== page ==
We can analyze why each of these players may be available, but that would be rather long-winded and arduous.

From the Magic’s standpoint, it’s very difficult to assess some of their players’ trade value. If the goal of the new GM were to try and obtain a second “superstar” to team with Dwight, one would assume he or she would try and formulate packages that may potentially appeal to teams contemplating trading one of their top players.

We could all day exhaust our efforts proposing a million different trade offers that involve the Magic, but ultimately rival executives have distinct views of what they value. This is what the new GM will have to contend with.


Deciding on Ryan Anderson

It was made clear numerous times throughout this past season that the Magic would love to retain Ryan Anderson, who will be a restricted free agent this summer.

Anderson averaged career highs of 16.1 points and 7.7 rebounds en route to claiming the Most Improved Player award. His value skyrocketed and he has not reached his ceiling yet.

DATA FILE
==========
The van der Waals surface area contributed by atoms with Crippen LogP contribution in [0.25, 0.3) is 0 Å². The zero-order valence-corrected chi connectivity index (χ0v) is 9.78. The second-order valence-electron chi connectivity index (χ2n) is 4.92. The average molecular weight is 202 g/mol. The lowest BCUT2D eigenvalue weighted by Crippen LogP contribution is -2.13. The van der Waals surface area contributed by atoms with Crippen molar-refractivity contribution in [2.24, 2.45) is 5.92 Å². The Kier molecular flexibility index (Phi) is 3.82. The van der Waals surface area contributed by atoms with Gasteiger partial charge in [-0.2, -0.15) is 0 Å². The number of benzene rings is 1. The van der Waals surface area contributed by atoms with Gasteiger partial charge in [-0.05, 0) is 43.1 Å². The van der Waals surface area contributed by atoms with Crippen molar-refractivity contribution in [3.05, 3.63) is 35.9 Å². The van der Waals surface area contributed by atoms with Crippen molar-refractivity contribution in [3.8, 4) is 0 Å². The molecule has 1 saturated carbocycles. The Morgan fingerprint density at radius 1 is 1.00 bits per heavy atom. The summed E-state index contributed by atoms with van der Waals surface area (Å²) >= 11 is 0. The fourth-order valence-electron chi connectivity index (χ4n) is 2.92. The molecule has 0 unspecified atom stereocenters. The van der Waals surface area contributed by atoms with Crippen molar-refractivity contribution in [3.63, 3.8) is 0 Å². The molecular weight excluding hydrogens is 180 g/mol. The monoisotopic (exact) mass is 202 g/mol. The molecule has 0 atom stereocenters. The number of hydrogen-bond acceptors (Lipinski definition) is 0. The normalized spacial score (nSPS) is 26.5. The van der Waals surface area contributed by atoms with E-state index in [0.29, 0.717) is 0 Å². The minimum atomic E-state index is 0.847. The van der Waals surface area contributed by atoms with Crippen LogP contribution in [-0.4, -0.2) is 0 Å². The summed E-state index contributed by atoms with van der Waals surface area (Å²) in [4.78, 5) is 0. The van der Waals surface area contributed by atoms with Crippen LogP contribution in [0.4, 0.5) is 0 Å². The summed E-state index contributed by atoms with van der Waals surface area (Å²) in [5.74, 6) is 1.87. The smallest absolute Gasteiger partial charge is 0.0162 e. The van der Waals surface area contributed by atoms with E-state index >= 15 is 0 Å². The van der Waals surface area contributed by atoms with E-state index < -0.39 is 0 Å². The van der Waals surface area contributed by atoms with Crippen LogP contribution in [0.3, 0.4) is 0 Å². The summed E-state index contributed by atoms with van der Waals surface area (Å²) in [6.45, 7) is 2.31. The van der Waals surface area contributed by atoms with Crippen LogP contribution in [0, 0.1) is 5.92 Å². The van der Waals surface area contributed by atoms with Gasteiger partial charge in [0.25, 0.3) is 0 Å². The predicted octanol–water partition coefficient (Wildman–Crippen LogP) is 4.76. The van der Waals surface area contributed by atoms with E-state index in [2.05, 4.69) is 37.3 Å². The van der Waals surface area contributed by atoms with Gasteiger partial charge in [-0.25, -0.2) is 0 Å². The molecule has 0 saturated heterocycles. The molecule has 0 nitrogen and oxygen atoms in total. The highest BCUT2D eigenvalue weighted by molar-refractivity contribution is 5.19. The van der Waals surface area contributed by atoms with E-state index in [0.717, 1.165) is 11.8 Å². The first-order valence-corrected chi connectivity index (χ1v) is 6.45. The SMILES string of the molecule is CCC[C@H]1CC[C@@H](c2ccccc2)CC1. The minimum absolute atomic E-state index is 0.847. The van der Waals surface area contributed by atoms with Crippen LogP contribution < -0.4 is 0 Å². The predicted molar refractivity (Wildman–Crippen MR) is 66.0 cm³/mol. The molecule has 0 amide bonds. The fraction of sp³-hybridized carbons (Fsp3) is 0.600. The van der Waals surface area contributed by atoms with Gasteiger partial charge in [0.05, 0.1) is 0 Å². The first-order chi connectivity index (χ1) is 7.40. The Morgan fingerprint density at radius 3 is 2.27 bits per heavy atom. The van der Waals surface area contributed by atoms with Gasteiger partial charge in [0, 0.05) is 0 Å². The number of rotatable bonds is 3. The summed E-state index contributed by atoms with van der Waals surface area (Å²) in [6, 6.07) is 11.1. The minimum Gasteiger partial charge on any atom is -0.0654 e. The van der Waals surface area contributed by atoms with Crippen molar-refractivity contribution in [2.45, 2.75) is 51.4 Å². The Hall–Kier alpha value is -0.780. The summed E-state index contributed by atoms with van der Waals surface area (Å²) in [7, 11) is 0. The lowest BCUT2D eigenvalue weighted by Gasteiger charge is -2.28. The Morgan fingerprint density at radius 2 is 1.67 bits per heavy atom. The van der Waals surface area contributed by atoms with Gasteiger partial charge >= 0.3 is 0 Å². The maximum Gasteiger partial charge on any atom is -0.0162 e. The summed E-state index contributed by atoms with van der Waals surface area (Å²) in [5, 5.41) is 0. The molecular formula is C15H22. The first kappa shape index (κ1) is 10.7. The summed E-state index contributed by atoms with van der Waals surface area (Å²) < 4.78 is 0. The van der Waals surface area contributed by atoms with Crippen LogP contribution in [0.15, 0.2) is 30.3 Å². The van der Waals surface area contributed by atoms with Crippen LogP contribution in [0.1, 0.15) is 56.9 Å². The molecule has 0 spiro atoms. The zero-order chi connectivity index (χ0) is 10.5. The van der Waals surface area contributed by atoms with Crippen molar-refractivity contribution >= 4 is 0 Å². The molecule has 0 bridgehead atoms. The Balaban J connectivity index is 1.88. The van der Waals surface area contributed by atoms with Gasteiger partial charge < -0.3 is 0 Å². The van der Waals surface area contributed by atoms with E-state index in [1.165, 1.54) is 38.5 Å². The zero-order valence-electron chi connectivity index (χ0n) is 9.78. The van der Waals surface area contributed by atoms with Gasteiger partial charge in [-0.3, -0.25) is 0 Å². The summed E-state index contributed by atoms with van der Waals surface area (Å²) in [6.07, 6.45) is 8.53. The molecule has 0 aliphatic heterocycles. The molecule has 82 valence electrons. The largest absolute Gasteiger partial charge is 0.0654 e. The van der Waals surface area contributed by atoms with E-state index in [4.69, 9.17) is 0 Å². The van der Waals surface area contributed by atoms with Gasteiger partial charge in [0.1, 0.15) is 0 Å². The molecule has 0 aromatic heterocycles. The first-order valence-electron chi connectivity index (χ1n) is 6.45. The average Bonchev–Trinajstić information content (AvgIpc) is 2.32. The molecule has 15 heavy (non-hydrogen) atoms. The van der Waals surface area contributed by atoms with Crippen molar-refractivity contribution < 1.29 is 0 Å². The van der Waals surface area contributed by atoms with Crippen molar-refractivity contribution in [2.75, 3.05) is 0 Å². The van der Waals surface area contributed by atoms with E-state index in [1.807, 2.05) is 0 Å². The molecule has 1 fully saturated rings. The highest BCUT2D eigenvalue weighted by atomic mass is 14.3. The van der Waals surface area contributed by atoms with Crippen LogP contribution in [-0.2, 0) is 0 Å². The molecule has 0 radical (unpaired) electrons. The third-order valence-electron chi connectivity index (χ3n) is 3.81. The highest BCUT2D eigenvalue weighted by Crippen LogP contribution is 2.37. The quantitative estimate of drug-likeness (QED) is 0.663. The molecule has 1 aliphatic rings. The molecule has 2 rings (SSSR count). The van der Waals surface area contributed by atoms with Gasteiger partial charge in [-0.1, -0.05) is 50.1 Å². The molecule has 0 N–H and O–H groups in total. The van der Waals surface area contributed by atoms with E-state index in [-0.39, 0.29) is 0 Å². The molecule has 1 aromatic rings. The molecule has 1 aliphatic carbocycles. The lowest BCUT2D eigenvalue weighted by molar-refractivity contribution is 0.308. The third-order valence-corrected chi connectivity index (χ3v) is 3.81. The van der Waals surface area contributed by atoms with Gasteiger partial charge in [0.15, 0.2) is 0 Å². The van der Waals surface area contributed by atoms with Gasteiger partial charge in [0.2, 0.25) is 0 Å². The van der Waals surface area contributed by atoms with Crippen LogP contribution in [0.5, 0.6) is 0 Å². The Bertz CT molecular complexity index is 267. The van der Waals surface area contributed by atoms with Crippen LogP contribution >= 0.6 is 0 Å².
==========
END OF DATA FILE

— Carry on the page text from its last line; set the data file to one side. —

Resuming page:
Many wonder, however, if there are two different Anderson’s to evaluate – one with Howard and one without.

In many ways, Ryan altered his game when D12 was on the floor vs. when he wasn’t. Anderson, who led the league in threes made, is a stretch four and a lethal 3-point shooter when Howard is commanding double teams in the post and is more of a board crasher and hustle hero when Dwight is absent.

This is largely why the new GM’s decision on Anderson is so complicated. Though, it could become very trouble-free if no opposing teams offer Ryan a lucrative deal.

If the bar is set low on Anderson in any offer sheet he signs with a different team, Orlando will almost certainly be quick to match and preserve their starting power forward.

However, if the bar is set high and an opposing team presents Anderson with a very rewarding deal, the decision will be very complex.

Especially with the new CBA luxury tax guidelines going into effect next year, the Magic need to be very careful in their spending. No team wants to have to pay those steep penalties for being in the luxury tax.

Also, there is always a fear that a player won’t live up to the contract they sign. We have seen it countless times throughout NBA history and it’s largely why NBA owners wanted changes when the past CBA expired last summer. Overpaid players are a dime a dozen and it’s something that hurriedly weighs down a team.